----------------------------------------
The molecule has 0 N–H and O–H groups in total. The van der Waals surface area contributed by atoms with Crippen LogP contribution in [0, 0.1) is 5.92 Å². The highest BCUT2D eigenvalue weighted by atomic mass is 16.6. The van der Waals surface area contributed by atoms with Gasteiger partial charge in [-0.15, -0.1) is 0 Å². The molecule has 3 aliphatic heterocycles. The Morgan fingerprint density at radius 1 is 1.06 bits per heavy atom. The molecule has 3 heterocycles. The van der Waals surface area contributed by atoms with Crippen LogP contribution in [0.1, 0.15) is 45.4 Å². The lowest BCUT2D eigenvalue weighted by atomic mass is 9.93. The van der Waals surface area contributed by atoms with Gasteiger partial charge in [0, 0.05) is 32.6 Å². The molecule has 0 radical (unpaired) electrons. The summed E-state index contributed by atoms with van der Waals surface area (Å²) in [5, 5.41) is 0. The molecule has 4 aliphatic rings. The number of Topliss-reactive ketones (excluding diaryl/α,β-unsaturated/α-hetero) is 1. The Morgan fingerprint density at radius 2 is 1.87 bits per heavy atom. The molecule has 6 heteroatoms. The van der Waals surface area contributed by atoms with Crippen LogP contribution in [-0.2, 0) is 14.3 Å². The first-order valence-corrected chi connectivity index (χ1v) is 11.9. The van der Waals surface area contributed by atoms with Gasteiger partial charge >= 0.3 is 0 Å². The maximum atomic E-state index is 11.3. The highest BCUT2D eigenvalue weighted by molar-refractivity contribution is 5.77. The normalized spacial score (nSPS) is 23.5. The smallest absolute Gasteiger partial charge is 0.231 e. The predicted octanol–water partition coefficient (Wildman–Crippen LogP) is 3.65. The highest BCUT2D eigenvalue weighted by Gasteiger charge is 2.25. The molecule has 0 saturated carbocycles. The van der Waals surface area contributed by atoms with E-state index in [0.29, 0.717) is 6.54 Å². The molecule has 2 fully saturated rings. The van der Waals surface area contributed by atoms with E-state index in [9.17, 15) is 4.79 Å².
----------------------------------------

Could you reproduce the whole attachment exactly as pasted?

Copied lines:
The molecule has 0 N–H and O–H groups in total. The van der Waals surface area contributed by atoms with Crippen LogP contribution in [0, 0.1) is 5.92 Å². The highest BCUT2D eigenvalue weighted by atomic mass is 16.6. The van der Waals surface area contributed by atoms with Gasteiger partial charge in [-0.15, -0.1) is 0 Å². The molecule has 3 aliphatic heterocycles. The Morgan fingerprint density at radius 1 is 1.06 bits per heavy atom. The molecule has 3 heterocycles. The van der Waals surface area contributed by atoms with Crippen LogP contribution in [0.1, 0.15) is 45.4 Å². The lowest BCUT2D eigenvalue weighted by atomic mass is 9.93. The van der Waals surface area contributed by atoms with Gasteiger partial charge in [0, 0.05) is 32.6 Å². The molecule has 0 radical (unpaired) electrons. The summed E-state index contributed by atoms with van der Waals surface area (Å²) in [5, 5.41) is 0. The molecule has 4 aliphatic rings. The number of Topliss-reactive ketones (excluding diaryl/α,β-unsaturated/α-hetero) is 1. The Morgan fingerprint density at radius 2 is 1.87 bits per heavy atom. The molecule has 6 heteroatoms. The van der Waals surface area contributed by atoms with Crippen LogP contribution in [-0.2, 0) is 14.3 Å². The first-order valence-corrected chi connectivity index (χ1v) is 11.9. The van der Waals surface area contributed by atoms with Gasteiger partial charge >= 0.3 is 0 Å². The maximum atomic E-state index is 11.3. The highest BCUT2D eigenvalue weighted by molar-refractivity contribution is 5.77. The normalized spacial score (nSPS) is 23.5. The smallest absolute Gasteiger partial charge is 0.231 e. The predicted octanol–water partition coefficient (Wildman–Crippen LogP) is 3.65. The highest BCUT2D eigenvalue weighted by Gasteiger charge is 2.25. The molecule has 0 saturated carbocycles. The van der Waals surface area contributed by atoms with E-state index in [0.29, 0.717) is 6.54 Å². The molecule has 2 fully saturated rings. The van der Waals surface area contributed by atoms with E-state index in [9.17, 15) is 4.79 Å².